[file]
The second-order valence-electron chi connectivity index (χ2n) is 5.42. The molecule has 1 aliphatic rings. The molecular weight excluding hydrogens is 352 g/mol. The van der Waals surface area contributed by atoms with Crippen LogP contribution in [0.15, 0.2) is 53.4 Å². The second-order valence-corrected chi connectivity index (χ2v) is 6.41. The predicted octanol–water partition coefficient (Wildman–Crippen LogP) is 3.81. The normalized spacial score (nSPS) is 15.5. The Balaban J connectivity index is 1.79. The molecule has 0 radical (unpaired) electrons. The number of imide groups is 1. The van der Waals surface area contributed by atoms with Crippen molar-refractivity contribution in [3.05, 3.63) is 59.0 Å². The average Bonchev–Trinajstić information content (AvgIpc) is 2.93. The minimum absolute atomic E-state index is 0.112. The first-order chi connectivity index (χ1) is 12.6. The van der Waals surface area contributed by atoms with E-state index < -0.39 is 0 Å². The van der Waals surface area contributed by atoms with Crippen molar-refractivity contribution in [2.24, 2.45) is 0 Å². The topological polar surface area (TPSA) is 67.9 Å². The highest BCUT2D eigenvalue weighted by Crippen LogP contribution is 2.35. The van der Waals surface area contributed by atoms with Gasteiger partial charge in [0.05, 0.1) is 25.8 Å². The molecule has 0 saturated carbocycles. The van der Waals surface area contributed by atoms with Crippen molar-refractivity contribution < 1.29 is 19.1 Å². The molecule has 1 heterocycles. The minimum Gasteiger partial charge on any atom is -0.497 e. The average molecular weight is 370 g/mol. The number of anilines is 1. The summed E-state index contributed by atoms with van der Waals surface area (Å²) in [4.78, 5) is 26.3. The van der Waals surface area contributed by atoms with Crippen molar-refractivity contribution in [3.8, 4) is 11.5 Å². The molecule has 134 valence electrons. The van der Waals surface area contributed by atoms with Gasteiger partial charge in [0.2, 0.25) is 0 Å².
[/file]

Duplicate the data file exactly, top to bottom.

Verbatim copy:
The second-order valence-electron chi connectivity index (χ2n) is 5.42. The molecule has 1 aliphatic rings. The molecular weight excluding hydrogens is 352 g/mol. The van der Waals surface area contributed by atoms with Crippen LogP contribution in [0.15, 0.2) is 53.4 Å². The second-order valence-corrected chi connectivity index (χ2v) is 6.41. The predicted octanol–water partition coefficient (Wildman–Crippen LogP) is 3.81. The normalized spacial score (nSPS) is 15.5. The Balaban J connectivity index is 1.79. The molecule has 0 radical (unpaired) electrons. The number of imide groups is 1. The van der Waals surface area contributed by atoms with Crippen molar-refractivity contribution in [3.05, 3.63) is 59.0 Å². The average Bonchev–Trinajstić information content (AvgIpc) is 2.93. The minimum absolute atomic E-state index is 0.112. The first-order chi connectivity index (χ1) is 12.6. The van der Waals surface area contributed by atoms with E-state index < -0.39 is 0 Å². The van der Waals surface area contributed by atoms with Crippen molar-refractivity contribution in [2.24, 2.45) is 0 Å². The topological polar surface area (TPSA) is 67.9 Å². The highest BCUT2D eigenvalue weighted by Crippen LogP contribution is 2.35. The van der Waals surface area contributed by atoms with Gasteiger partial charge in [0.05, 0.1) is 25.8 Å². The molecule has 0 saturated carbocycles. The van der Waals surface area contributed by atoms with Crippen molar-refractivity contribution < 1.29 is 19.1 Å². The molecule has 1 heterocycles. The minimum Gasteiger partial charge on any atom is -0.497 e. The average molecular weight is 370 g/mol. The number of anilines is 1. The summed E-state index contributed by atoms with van der Waals surface area (Å²) in [4.78, 5) is 26.3. The van der Waals surface area contributed by atoms with Crippen molar-refractivity contribution in [3.8, 4) is 11.5 Å². The molecule has 134 valence electrons. The van der Waals surface area contributed by atoms with Gasteiger partial charge in [0.2, 0.25) is 0 Å².